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The Econobox
Because speed doesn't have to cost a fortune

Our low-end Econobox isn't designed to be the cheapest possible combination of parts. Instead, it's a solid and affordable foundation for enthusiasts on a budget. We've avoided cutting corners in ways that would have limited future upgrade options, and at the same time, we've tried to ensure that the system doesn't actually need any upgrades to deliver relatively peppy performance as it is.

Component Item Price
Processor Intel Pentium E2180 $69.99
Motherboard Gigabyte GA-EP35-DS3L $89.99
Memory 2GB Mushkin DDR2-800 $42.99
Graphics XFX GeForce 9600 GT $139.99
Storage Western Digital Caviar SE16 320GB $69.99
Samsung SH-S203N $29.99
Audio Integrated $0
Enclosure Antec NSK 4480 w/380W PSU $99.95
Total Buy this complete system at Newegg. $542.89

AMD actually makes slightly faster processors in the same price range as our Econobox's Pentium E2180. However, we're sticking with the Pentium because the LGA775 platform looks more compelling than anything on the AMD front. Our recommended motherboard is compatible with the latest 45nm Core 2 processors, laying an effortless upgrade path to faster dual-core chips and more exotic quad-core models. Also, this board should let folks comfortably overclock the E2180 to higher speeds.

Still, we're not discounting AMD's low-end CPUs entirely. You'll fine one in our Econobox alternatives on the next page.

Gigabyte's GA-EP35-DS3L gets our vote for this build because of its price tag, feature set, and great user reviews. Despite costing less than $100, this motherboard delivers fine overclocking potential, compatibility with 45nm Penryn processors, passive cooling, and plenty of connectivity options. You also get four 300MB/s Serial ATA ports, Gigabit Ethernet, S/PDIF audio input and output ports, and a full array of PCI and PCI Express slots. We'd be happier if Gigabyte had included RAID support with an ICH9R south bridge rather than the vanilla ICH9, but that's an omission we're inclined to forgive considering the board's price tag.

In light of Windows Vista's memory demands and current prices, 2GB of RAM has really become the minimum for a modern PC. Our 2GB Mushkin DDR2-800 kit is one of the cheapest in its class at $43, so it easily fits in the Econobox's $500 budget. Mushkin should have better quality control and customer service than you can expect from no-name module makers.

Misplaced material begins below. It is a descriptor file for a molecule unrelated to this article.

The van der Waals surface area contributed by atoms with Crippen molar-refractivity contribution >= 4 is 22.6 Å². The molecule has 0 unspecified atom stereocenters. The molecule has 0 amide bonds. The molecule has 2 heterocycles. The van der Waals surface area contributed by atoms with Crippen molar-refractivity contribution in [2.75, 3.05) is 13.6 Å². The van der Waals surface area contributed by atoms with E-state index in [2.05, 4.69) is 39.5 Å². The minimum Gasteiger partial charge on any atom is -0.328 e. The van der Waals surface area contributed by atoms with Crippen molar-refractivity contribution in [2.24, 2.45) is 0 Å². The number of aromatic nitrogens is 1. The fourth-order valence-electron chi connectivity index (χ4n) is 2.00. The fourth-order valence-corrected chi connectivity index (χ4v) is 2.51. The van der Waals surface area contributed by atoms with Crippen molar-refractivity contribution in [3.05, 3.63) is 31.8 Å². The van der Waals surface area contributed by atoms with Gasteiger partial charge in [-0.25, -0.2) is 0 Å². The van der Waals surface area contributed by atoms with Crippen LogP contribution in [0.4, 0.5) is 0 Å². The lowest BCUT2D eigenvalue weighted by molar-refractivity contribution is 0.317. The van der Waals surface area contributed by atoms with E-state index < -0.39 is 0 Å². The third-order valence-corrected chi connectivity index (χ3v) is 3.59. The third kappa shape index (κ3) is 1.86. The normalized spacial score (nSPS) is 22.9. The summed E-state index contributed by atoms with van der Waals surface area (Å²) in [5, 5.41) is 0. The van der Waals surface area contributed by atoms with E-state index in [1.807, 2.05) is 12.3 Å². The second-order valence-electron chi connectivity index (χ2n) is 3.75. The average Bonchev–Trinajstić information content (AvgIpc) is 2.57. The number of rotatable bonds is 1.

Nvidia partners like XFX now offer GeForce 9600 GT cards for as little as $139.99, making this budget wonder an even better match for the Econobox. The 9600 GT may cost more than other components in this build, but we like the idea of a budget system packing enough brawn to handle games like Crysis and Assassin's Creed with the eye candy turned up. Besides, slower alternatives don't have significantly lower price tags.

This particular XFX model doesn't have higher-than-stock speeds or a fancy custom cooler, but XFX covers it with a "double lifetime" warranty. That's about as good as you can get in this price range.

Western Digital's 320GB Caviar SE16 continues to trump Seagate's 320GB Barracuda for the choice spot in our Econobox. The two drives cost about the same, but the Caviar has higher performance and lower noise levels. Seagate's offering beats the WD on the warranty front with five years of coverage instead of three, however, so we've included it in our alternatives section.

For our optical drive, we've chosen Samsung's SH-S203N for its low price, relatively quiet operation, and decent feature set.

Enclosure and power
Antec's NSK 4480 case and power supply bundle houses our Econobox. This enclosure includes three external 5.25" bays, two external 3.5" bays, three internal hard drive bays (housed in a removable cage with rubber mounting grommets), and a speed-adjustable 120mm exhaust fan. Antec bundles the case with its high-efficiency EarthWatts 380W power supply, which is rated for 17A of power delivery on each of its two +12V rails.

$100 may sound like a lot for a case and PSU bundle, but you pretty much get what you pay for in that department. PSUs bundled with inexpensive cases tend to include cheap, low-quality components that often inspire low power delivery, voltage fluctuations, poor stress tolerance, and short life spans. Cheap PSUs can jeopardize system stability, damage sensitive components over time, and potentially even flame out in spectacular fashion, taking several system components with them in the process. We prefer spending more for both a good PSU and a case that won't cut up your fingers when you're filling it with new hardware.